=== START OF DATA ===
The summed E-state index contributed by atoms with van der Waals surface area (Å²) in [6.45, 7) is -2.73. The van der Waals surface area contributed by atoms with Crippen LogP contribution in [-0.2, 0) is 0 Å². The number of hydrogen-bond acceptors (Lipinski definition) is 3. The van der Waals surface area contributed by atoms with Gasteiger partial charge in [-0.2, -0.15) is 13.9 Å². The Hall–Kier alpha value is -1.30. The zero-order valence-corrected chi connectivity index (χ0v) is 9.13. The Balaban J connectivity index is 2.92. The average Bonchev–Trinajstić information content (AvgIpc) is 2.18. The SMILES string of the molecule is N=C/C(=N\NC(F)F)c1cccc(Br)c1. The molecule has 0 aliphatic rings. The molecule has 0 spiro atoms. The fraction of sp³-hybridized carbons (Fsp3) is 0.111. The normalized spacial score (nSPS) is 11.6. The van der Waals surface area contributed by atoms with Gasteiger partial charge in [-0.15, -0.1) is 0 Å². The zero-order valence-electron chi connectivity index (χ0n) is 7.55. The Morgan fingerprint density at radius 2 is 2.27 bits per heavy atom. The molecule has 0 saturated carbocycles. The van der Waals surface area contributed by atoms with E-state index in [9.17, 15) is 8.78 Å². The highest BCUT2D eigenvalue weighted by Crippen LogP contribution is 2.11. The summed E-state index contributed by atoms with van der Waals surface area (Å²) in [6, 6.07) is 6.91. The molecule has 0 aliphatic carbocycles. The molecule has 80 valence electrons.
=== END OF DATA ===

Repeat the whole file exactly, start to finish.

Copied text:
The summed E-state index contributed by atoms with van der Waals surface area (Å²) in [6.45, 7) is -2.73. The van der Waals surface area contributed by atoms with Crippen LogP contribution in [-0.2, 0) is 0 Å². The number of hydrogen-bond acceptors (Lipinski definition) is 3. The van der Waals surface area contributed by atoms with Gasteiger partial charge in [-0.2, -0.15) is 13.9 Å². The Hall–Kier alpha value is -1.30. The zero-order valence-corrected chi connectivity index (χ0v) is 9.13. The Balaban J connectivity index is 2.92. The average Bonchev–Trinajstić information content (AvgIpc) is 2.18. The SMILES string of the molecule is N=C/C(=N\NC(F)F)c1cccc(Br)c1. The molecule has 0 aliphatic rings. The molecule has 0 spiro atoms. The fraction of sp³-hybridized carbons (Fsp3) is 0.111. The normalized spacial score (nSPS) is 11.6. The van der Waals surface area contributed by atoms with Gasteiger partial charge in [-0.15, -0.1) is 0 Å². The zero-order valence-electron chi connectivity index (χ0n) is 7.55. The Morgan fingerprint density at radius 2 is 2.27 bits per heavy atom. The molecule has 0 saturated carbocycles. The van der Waals surface area contributed by atoms with E-state index in [9.17, 15) is 8.78 Å². The highest BCUT2D eigenvalue weighted by Crippen LogP contribution is 2.11. The summed E-state index contributed by atoms with van der Waals surface area (Å²) in [6, 6.07) is 6.91. The molecule has 0 aliphatic carbocycles. The molecule has 80 valence electrons.